Glancing to the south, a smear of smoke told of the cooking fires of the great hall. They had walked far and would need to return soon. Suddenly hungry, Wuscfrea’s stomach grumbled. Several woodpigeons flew into the bright sunshine. Where was Yffi?
Wuscfrea peered down into the dappled darkness beneath him, but there was no sign of his younger nephew now. Had he gone too far with the jibes? He sighed. He would ask for Yffi’s pardon and let him beat him at a running race. He did not want the day spoilt by Yffi’s pouting.
“Yffi!” he called. “Come on. I’ll help you up so that you too can see the kingly view.” He couldn’t help himself from continuing the jest. “Yffi!”
No answer came. The crow flew close and cawed. The pigeons circled in the air above the wood, but did not settle.
“Yffi!” he shouted again. Silence.
Letting out a long sigh, Wuscfrea began to climb down. It seemed Yffi was not in a forgiving mood. Perhaps they should return to the hall and find something to eat. When hungry, Yffi was impossible.
Carefully picking his way back down from branch to branch, Wuscfrea shivered at the shift in temperature. It was much cooler in the shade of the trees and he would have liked to have spent a while longer basking in the warm sun-glow.
Dropping down to the leaf mould of the forest floor, Wuscfrea scanned around for signs of Yffi. Surely he had not run back to the hall without him. Halig would not have allowed him even if he had wanted to. The grizzled warrior was as protective of them as a she-wolf of her cubs. But where was Halig? All Wuscfrea could see were the boles of oak and elm.
“Come on, Yffi,” he said in a loud voice that he hoped veiled the beginning whispers of unease he felt. “I’m sorry. Let’s go back and get some of Berit’s honey-cakes.”
No answer came and Wuscfrea strained to hear any indication of movement. But there was no sound save for the wind-rustle of the trees.
Cold fingers of dread clawed at his back.
“Yffi! Halig!” He didn’t care now if they heard the fear in his voice.
What was that noise? Relief rushed through him. He had heard a stifled sound, choked off as one of them tried to remain silent. Perhaps Yffi suppressed his giggles from where he hid with Halig to teach Wuscfrea a lesson in humility.
He had them now.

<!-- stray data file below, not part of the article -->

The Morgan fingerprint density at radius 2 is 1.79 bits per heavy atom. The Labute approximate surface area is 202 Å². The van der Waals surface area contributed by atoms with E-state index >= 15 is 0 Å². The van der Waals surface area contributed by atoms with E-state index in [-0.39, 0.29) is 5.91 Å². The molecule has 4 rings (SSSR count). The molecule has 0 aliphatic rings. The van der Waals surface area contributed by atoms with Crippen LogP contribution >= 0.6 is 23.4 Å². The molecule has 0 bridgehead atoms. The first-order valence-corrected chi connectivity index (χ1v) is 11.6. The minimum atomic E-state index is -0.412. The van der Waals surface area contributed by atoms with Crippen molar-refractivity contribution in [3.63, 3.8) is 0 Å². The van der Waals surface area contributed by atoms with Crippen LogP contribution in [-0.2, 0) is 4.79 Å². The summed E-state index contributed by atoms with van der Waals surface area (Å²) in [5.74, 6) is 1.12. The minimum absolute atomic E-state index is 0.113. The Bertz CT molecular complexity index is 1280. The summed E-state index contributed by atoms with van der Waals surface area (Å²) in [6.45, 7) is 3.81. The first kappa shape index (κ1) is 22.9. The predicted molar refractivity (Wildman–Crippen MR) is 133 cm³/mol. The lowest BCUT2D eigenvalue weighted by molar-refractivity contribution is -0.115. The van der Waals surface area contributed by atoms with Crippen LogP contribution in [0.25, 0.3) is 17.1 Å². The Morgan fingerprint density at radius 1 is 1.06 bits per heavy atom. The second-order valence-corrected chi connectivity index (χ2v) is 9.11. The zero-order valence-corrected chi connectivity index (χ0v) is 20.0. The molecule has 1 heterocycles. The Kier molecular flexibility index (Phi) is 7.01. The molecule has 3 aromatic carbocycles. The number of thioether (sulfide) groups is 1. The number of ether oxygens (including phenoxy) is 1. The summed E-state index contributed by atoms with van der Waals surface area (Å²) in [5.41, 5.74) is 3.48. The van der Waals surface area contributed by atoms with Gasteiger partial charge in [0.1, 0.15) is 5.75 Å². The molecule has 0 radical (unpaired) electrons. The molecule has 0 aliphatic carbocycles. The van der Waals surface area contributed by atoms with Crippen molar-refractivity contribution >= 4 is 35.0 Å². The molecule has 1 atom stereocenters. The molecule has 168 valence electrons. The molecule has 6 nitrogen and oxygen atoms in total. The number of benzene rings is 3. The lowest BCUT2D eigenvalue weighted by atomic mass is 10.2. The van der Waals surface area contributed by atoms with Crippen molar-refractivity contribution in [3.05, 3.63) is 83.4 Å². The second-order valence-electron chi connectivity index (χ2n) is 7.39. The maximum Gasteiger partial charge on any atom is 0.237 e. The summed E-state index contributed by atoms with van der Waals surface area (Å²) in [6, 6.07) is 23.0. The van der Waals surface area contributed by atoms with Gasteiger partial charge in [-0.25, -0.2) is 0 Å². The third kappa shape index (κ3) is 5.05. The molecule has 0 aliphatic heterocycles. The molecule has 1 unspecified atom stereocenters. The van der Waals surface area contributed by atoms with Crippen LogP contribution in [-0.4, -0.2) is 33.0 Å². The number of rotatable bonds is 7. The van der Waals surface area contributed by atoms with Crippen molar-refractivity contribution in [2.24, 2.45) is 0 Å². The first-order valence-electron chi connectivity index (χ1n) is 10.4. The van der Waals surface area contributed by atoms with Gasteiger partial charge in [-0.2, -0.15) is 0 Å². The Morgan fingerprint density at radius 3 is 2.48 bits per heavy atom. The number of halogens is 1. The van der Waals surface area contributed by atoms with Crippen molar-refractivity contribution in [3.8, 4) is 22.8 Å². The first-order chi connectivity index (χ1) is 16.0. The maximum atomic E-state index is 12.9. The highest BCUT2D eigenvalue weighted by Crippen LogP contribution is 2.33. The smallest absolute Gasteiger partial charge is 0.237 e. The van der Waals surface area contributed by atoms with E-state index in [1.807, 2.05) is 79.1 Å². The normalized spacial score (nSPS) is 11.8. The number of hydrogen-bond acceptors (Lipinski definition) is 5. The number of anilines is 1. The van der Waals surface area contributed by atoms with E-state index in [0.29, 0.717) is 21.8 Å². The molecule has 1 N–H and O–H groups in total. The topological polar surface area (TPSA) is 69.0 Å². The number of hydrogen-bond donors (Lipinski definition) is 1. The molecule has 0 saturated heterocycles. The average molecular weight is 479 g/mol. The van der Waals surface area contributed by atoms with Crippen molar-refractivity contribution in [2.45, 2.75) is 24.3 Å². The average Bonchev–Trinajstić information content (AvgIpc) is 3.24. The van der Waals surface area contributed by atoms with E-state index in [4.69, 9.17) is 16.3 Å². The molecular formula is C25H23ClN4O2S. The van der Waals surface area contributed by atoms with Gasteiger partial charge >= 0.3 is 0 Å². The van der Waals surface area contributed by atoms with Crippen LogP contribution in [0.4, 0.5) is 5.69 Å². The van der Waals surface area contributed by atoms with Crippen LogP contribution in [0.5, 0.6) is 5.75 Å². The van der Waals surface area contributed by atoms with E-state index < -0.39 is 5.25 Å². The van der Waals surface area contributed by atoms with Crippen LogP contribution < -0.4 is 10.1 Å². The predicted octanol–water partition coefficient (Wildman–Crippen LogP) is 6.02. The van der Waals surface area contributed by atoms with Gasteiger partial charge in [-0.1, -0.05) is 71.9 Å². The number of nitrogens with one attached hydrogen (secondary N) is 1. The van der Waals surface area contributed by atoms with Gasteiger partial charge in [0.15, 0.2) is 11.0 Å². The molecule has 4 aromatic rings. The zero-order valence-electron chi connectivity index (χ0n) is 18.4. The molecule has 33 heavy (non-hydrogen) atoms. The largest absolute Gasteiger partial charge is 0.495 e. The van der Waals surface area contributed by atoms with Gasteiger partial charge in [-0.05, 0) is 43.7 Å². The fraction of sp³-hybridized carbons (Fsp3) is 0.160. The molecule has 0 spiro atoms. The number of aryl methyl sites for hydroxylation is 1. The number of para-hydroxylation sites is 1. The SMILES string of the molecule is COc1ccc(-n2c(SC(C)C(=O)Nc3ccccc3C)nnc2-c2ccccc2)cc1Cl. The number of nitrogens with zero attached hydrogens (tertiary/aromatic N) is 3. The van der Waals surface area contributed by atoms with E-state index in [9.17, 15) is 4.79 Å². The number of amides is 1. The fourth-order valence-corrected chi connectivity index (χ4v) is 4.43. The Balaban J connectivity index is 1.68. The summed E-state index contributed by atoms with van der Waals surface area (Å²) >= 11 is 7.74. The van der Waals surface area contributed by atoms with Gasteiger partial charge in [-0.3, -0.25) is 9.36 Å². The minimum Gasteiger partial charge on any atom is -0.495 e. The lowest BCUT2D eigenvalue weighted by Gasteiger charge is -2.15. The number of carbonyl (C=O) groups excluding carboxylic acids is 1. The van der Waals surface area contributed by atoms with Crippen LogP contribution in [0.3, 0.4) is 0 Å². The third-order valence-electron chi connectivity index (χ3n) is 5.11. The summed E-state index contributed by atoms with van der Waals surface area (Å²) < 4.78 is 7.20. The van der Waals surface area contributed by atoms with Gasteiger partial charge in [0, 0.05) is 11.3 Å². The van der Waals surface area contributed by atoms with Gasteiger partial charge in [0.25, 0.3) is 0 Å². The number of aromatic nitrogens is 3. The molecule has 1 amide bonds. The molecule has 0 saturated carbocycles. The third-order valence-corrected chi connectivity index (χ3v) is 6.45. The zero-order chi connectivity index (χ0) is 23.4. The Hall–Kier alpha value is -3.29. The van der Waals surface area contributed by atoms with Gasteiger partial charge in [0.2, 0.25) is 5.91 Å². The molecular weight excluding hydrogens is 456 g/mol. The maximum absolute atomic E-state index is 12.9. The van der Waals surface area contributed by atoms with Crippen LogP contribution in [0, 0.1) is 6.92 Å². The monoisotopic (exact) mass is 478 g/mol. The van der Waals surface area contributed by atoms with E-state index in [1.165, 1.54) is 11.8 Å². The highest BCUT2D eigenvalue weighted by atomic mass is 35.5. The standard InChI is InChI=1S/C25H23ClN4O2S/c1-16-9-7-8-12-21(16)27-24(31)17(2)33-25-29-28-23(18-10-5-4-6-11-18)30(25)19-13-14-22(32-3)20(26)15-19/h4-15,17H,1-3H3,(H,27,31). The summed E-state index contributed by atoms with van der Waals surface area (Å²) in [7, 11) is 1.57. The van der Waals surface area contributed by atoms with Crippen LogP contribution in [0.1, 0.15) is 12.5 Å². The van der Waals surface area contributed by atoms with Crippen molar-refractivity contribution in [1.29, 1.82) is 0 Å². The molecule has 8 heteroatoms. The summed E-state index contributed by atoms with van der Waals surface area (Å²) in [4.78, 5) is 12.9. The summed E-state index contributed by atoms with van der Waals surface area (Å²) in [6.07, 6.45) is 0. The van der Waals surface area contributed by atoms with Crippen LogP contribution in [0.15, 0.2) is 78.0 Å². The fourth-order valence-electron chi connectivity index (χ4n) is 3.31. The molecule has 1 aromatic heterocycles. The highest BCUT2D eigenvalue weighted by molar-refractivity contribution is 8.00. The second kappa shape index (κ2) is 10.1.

Wuscfrea ran in the direction of the sound. Did they seek to make a fool of him? He would show them. His soft leather shoes slipped in the loamy soil as he skidded around the gnarly oak trunk. His face was flushed with excitement.
He passed the massive tree, laughter ready to burst forth from his lips. But the laughter never came. Instead, a whimpering moan issued from him. He skidded to a halt, his feet throwing up leaves and twigs. He lost his footing and landed on his behind. Hard.
Yffi and Halig were both there, but there were others behind the tree too. Strangers. Wuscfrea’s gaze first fell on a giant of a man, with a great, flame-red beard and hard eyes. In the man’s meaty grip was a huge axe, the head dripping with fresh blood. The corpse of old Halig lay propped against the tree, sword un-blooded in his hand, a great gash in his chest. The old warrior’s lifeless eyes stared up at the light shining down from the warm sun above the trees.
Some movement pulled his attention to another man. He was broad-shouldered, dark and scowling, his black hair in stark contrast to his fine blue warrior-jacket with its rich woven hem of yellow and red. In his left hand, this second stranger held the small figure of Yffi by the hair. Wuscfrea’s eyes met those of his nephew. He saw his own terror reflected there a hundredfold. The stranger’s right hand was moving. There was a knife in his hand. With a hideous sucking sound the knife sawed across Yffi’s throat and bit deeply. Yffi’s eyes widened and a gurgled scream keened from him. Hot blood spouted in the forest gloom. The knife cut through flesh and arteries and with each beat of the boy’s heart, his lifeblood gushed out and over Wuscfrea in a crimson arc.
Wuscfrea felt the hot wetness of the slaughter-dew soak him. His nephew’s blood covered his face, his chest, his outstretched legs. Wuscfrea could not move. He wanted to scream. He knew he should bellow his defiance of this dark-haired warrior and the red-bearded giant who had given him more deaths to avenge. A king would leap up from the cold leaf-strewn ground and launch himself at these strangers. He would scoop up the sword from his fallen gesith and slay the man’s murderers.
But Wuscfrea just stared. His breath came in short panting gasps as he watched the dark-haired man casually throw Yffi’s twitching body onto Halig’s corpse. Halig slid to one side, his dead hand finally losing its grip on the sword.
Wuscfrea knew he should do something. Anything. To die lying here was not the death of a great man. Not the death of a king for scops to sing of in mead halls.
Hot tears streamed down his face, smearing and mingling with Yffi’s blood. But he was yet a boy. He was no man. No king.
And, as the death-bringing stranger stepped towards him, an almost apologetic smile on his face and the gore-slick knife held tight in his grip, Wuscfrea knew he would never rule Northumbria.
From the fungus-encrusted trunk of a fallen elm the crow looked on with its cold black eyes as the bloody knife blade fell again and again.
About the author
Matthew grew up in Northumberland where the rugged terrain, ruined castles and rocky coastline had a huge impact on him. He now lives in Wiltshire, England, with his wife and their two daughters.